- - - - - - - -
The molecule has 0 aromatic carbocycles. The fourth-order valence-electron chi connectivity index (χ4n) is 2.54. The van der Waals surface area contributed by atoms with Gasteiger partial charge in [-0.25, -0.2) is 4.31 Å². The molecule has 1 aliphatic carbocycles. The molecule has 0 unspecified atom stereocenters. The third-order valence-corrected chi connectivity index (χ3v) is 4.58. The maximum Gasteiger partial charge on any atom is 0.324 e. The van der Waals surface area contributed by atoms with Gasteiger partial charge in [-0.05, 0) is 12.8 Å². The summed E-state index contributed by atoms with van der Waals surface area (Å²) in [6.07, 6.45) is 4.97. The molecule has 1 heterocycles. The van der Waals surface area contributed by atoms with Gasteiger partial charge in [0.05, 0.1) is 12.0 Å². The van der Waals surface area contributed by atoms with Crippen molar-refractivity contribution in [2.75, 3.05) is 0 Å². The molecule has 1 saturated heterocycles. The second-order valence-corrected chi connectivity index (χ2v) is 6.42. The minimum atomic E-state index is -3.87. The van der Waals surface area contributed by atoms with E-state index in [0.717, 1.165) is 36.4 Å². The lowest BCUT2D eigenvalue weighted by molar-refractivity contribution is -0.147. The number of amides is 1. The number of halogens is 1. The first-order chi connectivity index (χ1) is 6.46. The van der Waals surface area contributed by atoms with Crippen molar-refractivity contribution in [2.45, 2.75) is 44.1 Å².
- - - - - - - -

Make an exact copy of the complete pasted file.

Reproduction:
The molecule has 0 aromatic carbocycles. The fourth-order valence-electron chi connectivity index (χ4n) is 2.54. The van der Waals surface area contributed by atoms with Gasteiger partial charge in [-0.25, -0.2) is 4.31 Å². The molecule has 1 aliphatic carbocycles. The molecule has 0 unspecified atom stereocenters. The third-order valence-corrected chi connectivity index (χ3v) is 4.58. The maximum Gasteiger partial charge on any atom is 0.324 e. The van der Waals surface area contributed by atoms with Gasteiger partial charge in [-0.05, 0) is 12.8 Å². The summed E-state index contributed by atoms with van der Waals surface area (Å²) in [6.07, 6.45) is 4.97. The molecule has 1 heterocycles. The van der Waals surface area contributed by atoms with Gasteiger partial charge in [0.05, 0.1) is 12.0 Å². The van der Waals surface area contributed by atoms with Crippen molar-refractivity contribution in [2.75, 3.05) is 0 Å². The molecule has 1 saturated heterocycles. The second-order valence-corrected chi connectivity index (χ2v) is 6.42. The minimum atomic E-state index is -3.87. The van der Waals surface area contributed by atoms with E-state index in [0.717, 1.165) is 36.4 Å². The lowest BCUT2D eigenvalue weighted by molar-refractivity contribution is -0.147. The number of amides is 1. The number of halogens is 1. The first-order chi connectivity index (χ1) is 6.46. The van der Waals surface area contributed by atoms with Crippen molar-refractivity contribution in [2.45, 2.75) is 44.1 Å².